may be a beautiful one, but it is dead! Faith is the expression
of spiritual life, or rather it is the principle of life itself which
develops in all other expressions of it. The spiritual life is subject
to all the varieties which mark the course of our physical vitality;
and hence the reality of what is called 'experimental religion' or
'religious experience'. There is perhaps no subject less
understood, or more abused, than this.
Man is a being possessed of the various faculties of intellect, will,
passions, and conscience. True religion is designed to influence
all these, for it takes the whole soul under its guidance, influence,
and impulsion. A robust and healthful piety gives . . .
light to the intellect,
determination to the will,
emotion to the heart,
tenderness to the conscience, and
purity to the imagination.
True piety brings out the effect of this joint operation of the
soul in all the beauties of a holy life. It falls from heaven
upon the whole soul like the solar ray upon the prism, which
divides and distributes the distinct and separate colors over
the whole glassy substance. But men are apt to distort this
beautiful consummation, and represent religion too much as
consisting only, or in the predominance, of one color.
In true godliness, there must be some great truths received
in the exercise of intelligent faith upon the mind. These must
be felt in their influences upon the affections, and carried
out in practical and visible operation in the life. It is the glory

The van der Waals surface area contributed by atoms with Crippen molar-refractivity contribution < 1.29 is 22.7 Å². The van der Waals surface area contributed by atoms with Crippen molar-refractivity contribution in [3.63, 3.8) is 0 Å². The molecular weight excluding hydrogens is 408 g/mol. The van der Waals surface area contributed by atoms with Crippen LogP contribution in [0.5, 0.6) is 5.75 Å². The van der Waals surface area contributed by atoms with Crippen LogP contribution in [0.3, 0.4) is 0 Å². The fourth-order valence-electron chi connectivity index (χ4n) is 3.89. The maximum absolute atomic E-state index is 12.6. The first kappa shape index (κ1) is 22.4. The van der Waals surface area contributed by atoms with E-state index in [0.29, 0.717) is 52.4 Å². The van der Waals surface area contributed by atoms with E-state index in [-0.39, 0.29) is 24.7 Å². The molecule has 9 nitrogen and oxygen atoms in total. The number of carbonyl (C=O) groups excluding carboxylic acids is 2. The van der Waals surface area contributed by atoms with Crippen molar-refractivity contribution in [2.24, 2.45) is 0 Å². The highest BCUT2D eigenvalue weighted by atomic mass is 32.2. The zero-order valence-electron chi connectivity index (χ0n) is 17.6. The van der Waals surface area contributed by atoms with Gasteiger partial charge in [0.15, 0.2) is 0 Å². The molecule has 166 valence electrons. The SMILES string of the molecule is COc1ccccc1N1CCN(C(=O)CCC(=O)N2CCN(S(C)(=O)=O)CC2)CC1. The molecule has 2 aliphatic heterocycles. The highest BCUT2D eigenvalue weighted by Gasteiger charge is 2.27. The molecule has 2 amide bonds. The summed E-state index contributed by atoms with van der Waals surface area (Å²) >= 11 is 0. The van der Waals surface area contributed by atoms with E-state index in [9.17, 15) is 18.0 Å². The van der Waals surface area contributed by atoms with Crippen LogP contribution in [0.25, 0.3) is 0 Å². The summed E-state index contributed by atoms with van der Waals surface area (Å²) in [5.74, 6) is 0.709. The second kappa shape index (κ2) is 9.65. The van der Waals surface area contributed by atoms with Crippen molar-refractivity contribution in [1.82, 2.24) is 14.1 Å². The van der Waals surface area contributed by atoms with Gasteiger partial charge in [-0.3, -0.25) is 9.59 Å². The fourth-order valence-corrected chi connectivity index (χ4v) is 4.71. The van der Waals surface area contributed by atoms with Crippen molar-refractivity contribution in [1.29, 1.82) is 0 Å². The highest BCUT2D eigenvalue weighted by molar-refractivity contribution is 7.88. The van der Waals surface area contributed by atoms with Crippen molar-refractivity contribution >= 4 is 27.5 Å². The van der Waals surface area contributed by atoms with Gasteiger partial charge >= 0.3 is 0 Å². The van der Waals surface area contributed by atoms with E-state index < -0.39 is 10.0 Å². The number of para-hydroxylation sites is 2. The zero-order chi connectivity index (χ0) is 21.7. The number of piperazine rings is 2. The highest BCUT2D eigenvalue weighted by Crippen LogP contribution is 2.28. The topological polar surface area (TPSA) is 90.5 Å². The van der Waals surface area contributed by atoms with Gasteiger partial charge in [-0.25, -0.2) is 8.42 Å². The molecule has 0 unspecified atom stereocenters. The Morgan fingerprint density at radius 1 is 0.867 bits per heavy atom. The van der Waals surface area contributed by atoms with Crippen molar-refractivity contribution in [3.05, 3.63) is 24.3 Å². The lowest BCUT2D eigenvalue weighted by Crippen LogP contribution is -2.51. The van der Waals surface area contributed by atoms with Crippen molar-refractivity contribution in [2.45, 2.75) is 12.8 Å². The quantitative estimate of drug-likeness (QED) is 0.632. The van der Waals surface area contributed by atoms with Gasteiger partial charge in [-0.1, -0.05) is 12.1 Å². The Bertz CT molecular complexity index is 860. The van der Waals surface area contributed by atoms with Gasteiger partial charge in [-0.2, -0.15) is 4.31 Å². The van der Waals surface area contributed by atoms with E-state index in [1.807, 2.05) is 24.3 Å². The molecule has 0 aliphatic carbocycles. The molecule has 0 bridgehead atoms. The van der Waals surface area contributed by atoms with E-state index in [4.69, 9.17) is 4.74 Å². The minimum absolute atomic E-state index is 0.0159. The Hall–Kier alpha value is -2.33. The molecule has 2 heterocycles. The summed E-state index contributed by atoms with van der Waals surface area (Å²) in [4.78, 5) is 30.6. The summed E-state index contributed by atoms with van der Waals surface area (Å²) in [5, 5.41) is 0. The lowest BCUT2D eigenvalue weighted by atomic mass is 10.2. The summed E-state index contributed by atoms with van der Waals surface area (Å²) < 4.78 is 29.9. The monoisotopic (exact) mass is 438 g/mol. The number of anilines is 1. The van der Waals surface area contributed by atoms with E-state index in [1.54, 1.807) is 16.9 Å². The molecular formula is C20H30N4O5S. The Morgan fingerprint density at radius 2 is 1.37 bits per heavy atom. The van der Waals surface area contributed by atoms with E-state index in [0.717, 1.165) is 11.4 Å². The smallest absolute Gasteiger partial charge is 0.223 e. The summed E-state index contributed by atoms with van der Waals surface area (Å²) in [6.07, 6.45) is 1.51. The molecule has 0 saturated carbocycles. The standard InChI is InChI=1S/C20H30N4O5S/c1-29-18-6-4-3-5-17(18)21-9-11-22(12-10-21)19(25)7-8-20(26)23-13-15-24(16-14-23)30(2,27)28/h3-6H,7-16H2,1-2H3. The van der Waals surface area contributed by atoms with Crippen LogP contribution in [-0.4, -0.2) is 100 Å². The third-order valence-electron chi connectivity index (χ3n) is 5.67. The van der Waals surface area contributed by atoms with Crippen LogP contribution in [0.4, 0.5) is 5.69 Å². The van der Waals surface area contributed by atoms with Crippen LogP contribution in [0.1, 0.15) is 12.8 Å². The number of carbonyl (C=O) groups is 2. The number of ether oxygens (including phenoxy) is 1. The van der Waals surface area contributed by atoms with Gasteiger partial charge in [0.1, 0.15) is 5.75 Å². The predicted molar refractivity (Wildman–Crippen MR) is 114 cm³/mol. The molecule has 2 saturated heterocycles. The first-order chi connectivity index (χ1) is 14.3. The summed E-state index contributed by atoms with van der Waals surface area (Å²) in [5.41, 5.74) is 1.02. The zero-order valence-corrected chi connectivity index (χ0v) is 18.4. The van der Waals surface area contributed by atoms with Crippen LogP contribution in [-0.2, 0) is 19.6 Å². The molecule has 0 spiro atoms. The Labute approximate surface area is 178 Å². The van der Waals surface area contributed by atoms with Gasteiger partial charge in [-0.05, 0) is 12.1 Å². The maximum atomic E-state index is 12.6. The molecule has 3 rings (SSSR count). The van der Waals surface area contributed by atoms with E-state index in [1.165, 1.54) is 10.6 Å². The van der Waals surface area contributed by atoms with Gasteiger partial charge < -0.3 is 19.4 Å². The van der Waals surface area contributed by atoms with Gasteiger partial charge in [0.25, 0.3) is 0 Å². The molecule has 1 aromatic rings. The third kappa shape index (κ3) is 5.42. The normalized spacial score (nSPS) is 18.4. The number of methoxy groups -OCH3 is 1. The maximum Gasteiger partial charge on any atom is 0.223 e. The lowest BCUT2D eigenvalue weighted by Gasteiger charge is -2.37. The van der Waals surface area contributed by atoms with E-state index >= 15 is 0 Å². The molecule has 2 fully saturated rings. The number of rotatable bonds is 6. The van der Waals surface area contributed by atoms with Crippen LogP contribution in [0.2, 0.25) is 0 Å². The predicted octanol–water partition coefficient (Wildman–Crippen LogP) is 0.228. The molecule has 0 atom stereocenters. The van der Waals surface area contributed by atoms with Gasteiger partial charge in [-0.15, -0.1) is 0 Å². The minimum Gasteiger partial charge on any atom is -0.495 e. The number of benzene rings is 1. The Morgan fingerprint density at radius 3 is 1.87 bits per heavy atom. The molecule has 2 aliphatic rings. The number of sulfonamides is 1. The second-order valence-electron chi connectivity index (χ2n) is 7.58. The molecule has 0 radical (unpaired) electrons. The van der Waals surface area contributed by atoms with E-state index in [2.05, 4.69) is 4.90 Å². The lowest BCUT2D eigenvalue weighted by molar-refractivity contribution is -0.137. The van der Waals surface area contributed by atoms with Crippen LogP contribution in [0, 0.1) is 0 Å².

of Christianity that it addresses itself to all our faculties; it
meets us in all our changeful circumstances; and is adapted
to all our conditions of existence.
Preach louder than a thousand voices
There is nothing now so much needed by and for Christianity,
as an earnest exhibition, demonstration and manifestation of
Christ's own teachings in His Sermon upon the Mount, founded
on the apostle's doctrine of justification by faith. This, exhibited
by the church in the sight of all the world, would . . .
preach louder than a thousand voices;
be more eloquent than ten thousand volumes;
carry a deeper conviction than the most conclusive logic;
do more to recommend true Christian doctrine than the
most powerful and attractive rhetoric.
The unbroken peace of our churches
What we need to preserve the unbroken peace of
our churches, is a more distinct recognition and a
more powerful influence of the principles of the gospel;
more humility, more spirituality, more zeal for the
We often carry into the sanctuary, and into the church,
our pride, our self-will, our personal taste. That spirit
of mutual submission, brotherly love, and surrender of